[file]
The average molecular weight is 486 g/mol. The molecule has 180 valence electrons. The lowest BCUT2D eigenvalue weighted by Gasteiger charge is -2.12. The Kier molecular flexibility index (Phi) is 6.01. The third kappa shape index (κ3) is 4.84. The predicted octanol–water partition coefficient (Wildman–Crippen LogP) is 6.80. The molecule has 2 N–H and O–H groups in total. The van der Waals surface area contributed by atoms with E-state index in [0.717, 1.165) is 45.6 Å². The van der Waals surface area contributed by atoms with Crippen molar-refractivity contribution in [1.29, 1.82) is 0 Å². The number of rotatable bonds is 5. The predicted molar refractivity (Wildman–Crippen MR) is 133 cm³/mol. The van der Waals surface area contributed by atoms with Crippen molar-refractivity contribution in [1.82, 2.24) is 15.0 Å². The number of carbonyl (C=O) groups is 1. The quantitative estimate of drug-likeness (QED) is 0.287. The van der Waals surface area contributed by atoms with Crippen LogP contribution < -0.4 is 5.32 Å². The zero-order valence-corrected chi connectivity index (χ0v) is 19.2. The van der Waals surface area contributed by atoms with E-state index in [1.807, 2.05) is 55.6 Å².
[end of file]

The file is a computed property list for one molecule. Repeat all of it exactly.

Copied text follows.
The average molecular weight is 486 g/mol. The molecule has 180 valence electrons. The lowest BCUT2D eigenvalue weighted by Gasteiger charge is -2.12. The Kier molecular flexibility index (Phi) is 6.01. The third kappa shape index (κ3) is 4.84. The predicted octanol–water partition coefficient (Wildman–Crippen LogP) is 6.80. The molecule has 2 N–H and O–H groups in total. The van der Waals surface area contributed by atoms with E-state index in [0.717, 1.165) is 45.6 Å². The van der Waals surface area contributed by atoms with Crippen molar-refractivity contribution in [1.29, 1.82) is 0 Å². The number of rotatable bonds is 5. The predicted molar refractivity (Wildman–Crippen MR) is 133 cm³/mol. The van der Waals surface area contributed by atoms with Crippen molar-refractivity contribution in [1.82, 2.24) is 15.0 Å². The number of carbonyl (C=O) groups is 1. The quantitative estimate of drug-likeness (QED) is 0.287. The van der Waals surface area contributed by atoms with Crippen LogP contribution < -0.4 is 5.32 Å². The zero-order valence-corrected chi connectivity index (χ0v) is 19.2. The van der Waals surface area contributed by atoms with E-state index in [1.807, 2.05) is 55.6 Å².